Outrun Change

We need to learn quickly to keep up with the massive change around us so we don't get run over. We need to outrun change.

More long sentences that work well

Union and Confederate soldier reenactors at Azusa Pacific University on 3/1/14. I do not recall what unit they are with. Photo by James Ulvog.

Union and Confederate soldier reenactors at Azusa Pacific University on 3/1/14. I do not recall what reenactment unit they are with. Photo by James Ulvog.

I previously mentioned some comments by John D. Billings as he told of his experiences in the Civil War. His tales appeared in Hard Tack and Coffee written all the way back in 1887. By the way, the book is only $0.99 in the Kindle version.

Look at the following description of the progress of technology during the war, all in three sentences:

The descendants of Paul Revere diverted a part of their yellow metal from the mills which rolled it into sheathing for government ships, to the founding of brass twelve-pounders, or Napoleons, as they were called; and many a Rebel was laid low by shrapnel or canister hurled through the muzzle of guns on which was plainly stamped “Revere Copper Co., Canton, Mass.” Plain smooth-bore Springfield muskets soon became Springfield rifles, and directly the process of rifling was applied to cannon of various calibres. Then, muzzle-loading rifles became breech-loading; and from a breech-loader for a single cartridge the capacity was increased, until some of the cavalry regiments that took the field in 1864 went equipped with Henry’s sixteen-shooters, a breech-loading rifle, which the Rebels said the Yanks loaded in the morning and fired all day.

For my own study and your enjoyment, let’s pull that paragraph apart:

The descendants of Paul Revere diverted a part of their yellow metal from the mills which rolled it into sheathing for government ships,

to the founding of brass twelve-pounders, or Napoleons, as they were called;

and many a Rebel was laid low by shrapnel or canister hurled through the muzzle of guns on which was plainly stamped “Revere Copper Co., Canton, Mass.”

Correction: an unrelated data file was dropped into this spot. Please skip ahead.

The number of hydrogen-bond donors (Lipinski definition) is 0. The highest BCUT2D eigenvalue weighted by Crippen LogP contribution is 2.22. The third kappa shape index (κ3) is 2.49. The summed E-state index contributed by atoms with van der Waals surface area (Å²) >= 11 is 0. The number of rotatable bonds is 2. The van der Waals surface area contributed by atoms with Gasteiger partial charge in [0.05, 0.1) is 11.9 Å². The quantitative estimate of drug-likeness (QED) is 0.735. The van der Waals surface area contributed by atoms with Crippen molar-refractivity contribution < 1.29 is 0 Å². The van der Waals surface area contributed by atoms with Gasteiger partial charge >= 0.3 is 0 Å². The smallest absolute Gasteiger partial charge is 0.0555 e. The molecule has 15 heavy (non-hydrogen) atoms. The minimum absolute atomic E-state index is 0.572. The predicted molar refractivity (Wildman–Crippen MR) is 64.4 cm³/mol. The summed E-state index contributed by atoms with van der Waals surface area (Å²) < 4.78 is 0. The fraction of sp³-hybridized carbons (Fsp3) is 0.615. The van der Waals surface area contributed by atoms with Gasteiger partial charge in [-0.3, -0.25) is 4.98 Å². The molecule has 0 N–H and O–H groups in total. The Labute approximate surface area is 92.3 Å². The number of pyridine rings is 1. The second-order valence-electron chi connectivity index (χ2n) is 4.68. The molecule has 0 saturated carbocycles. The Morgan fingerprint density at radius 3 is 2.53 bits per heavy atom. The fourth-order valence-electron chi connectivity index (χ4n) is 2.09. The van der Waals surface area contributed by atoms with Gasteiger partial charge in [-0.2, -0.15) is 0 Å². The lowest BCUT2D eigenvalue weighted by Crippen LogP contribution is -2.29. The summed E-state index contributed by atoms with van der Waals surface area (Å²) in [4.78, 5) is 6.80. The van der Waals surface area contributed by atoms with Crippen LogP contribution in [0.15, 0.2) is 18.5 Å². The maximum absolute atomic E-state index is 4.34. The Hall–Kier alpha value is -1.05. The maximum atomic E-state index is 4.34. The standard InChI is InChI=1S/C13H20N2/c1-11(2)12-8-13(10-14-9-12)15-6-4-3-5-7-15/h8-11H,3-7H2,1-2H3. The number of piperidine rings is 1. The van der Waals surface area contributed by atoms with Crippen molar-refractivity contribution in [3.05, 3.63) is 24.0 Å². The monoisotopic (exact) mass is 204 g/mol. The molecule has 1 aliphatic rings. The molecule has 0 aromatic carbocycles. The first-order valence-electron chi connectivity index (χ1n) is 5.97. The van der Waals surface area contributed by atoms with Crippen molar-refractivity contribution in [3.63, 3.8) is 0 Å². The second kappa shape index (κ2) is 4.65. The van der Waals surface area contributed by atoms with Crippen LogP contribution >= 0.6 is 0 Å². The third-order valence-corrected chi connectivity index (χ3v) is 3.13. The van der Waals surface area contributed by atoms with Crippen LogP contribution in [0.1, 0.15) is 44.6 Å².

Look at the smooth beauty of this flow, from muzzleloading muskets to repeating rifles:

Plain smooth-bore Springfield muskets soon became Springfield rifles,

and directly the process of rifling was applied to cannon of various calibres.

Then, muzzle-loading rifles became breech-loading;

and from a breech-loader for a single cartridge the capacity was increased,

until some of the cavalry regiments that took the field in 1864 went equipped with Henry’s sixteen-shooters, a breech-loading rifle,

which the Rebels said the Yanks loaded in the morning and fired all day.

Here is a description of the complexity of logistics for massive armies in the field, all in merely four sentences:

The system of designating the troops by corps badges was extended to the transportation, and every wagon was marked on the side of the canvas covering with the corps badge, perhaps eighteen inches in diameter, and of the appropriate color to designate the division to which it belonged. In addition to this, the number of its division, brigade, and the nature of its contents, whether rations, forage, clothing, or ammunition, — and, if the latter, the kind, whether artillery or musket, and the calibre, — were plainly stencilled in large letters on the cover. All this and much more went to indicate as perfect organization in the trains as in the army itself, and to these men, who were usually farthest from the fray, for whom few words of appreciation have been uttered by distinguished writers on the war, I gladly put on record my humble opinion that the country is as much indebted as for the work of the soldiers in line. They acted well their part, and all honor to them for it.

Again, I’ll pull that apart:

The system of designating the troops by corps badges was extended to the transportation,

and every wagon was marked on the side of the canvas covering with the corps badge, perhaps eighteen inches in diameter,

and of the appropriate color to designate the division to which it belonged.

In addition to this, the number of its division, brigade, and the nature of its contents,

whether rations, forage, clothing, or ammunition,

— and, if the latter, the kind, whether artillery or musket, and the calibre, —

were plainly stencilled in large letters on the cover.

All this and much more went to indicate as perfect organization in the trains as in the army itself,

and to these men,

who were usually farthest from the fray,

for whom few words of appreciation have been uttered by distinguished writers on the war,

I gladly put on record my humble opinion that the country is as much indebted as for the work of the soldiers in line.

They acted well their part, and all honor to them for it.

I hope that someday I can write half that well.

Single Post Navigation

Leave a Reply

Fill in your details below or click an icon to log in:

WordPress.com Logo

You are commenting using your WordPress.com account. Log Out / Change )

Twitter picture

You are commenting using your Twitter account. Log Out / Change )

Facebook photo

You are commenting using your Facebook account. Log Out / Change )

Google+ photo

You are commenting using your Google+ account. Log Out / Change )

Connecting to %s

%d bloggers like this: